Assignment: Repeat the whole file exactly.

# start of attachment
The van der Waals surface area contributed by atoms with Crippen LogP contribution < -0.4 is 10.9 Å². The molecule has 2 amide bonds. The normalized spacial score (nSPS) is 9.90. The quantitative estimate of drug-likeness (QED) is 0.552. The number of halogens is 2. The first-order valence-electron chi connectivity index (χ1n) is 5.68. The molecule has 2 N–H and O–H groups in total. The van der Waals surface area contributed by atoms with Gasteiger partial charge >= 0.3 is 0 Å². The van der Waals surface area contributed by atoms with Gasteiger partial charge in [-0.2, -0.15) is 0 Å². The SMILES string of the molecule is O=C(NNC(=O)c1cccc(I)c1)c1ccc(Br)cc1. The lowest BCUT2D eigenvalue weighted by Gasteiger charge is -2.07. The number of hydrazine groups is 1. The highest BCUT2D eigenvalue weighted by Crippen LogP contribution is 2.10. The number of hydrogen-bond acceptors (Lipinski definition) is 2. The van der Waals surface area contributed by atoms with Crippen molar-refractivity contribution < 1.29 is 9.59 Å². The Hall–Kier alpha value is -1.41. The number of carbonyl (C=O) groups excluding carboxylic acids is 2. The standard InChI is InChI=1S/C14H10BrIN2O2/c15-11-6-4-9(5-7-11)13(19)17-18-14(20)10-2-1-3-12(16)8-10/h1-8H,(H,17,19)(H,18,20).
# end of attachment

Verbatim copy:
The van der Waals surface area contributed by atoms with Crippen LogP contribution < -0.4 is 10.9 Å². The molecule has 2 amide bonds. The normalized spacial score (nSPS) is 9.90. The quantitative estimate of drug-likeness (QED) is 0.552. The number of halogens is 2. The first-order valence-electron chi connectivity index (χ1n) is 5.68. The molecule has 2 N–H and O–H groups in total. The van der Waals surface area contributed by atoms with Gasteiger partial charge >= 0.3 is 0 Å². The van der Waals surface area contributed by atoms with Gasteiger partial charge in [-0.2, -0.15) is 0 Å². The SMILES string of the molecule is O=C(NNC(=O)c1cccc(I)c1)c1ccc(Br)cc1. The lowest BCUT2D eigenvalue weighted by Gasteiger charge is -2.07. The number of hydrazine groups is 1. The highest BCUT2D eigenvalue weighted by Crippen LogP contribution is 2.10. The number of hydrogen-bond acceptors (Lipinski definition) is 2. The van der Waals surface area contributed by atoms with Crippen molar-refractivity contribution < 1.29 is 9.59 Å². The Hall–Kier alpha value is -1.41. The number of carbonyl (C=O) groups excluding carboxylic acids is 2. The standard InChI is InChI=1S/C14H10BrIN2O2/c15-11-6-4-9(5-7-11)13(19)17-18-14(20)10-2-1-3-12(16)8-10/h1-8H,(H,17,19)(H,18,20).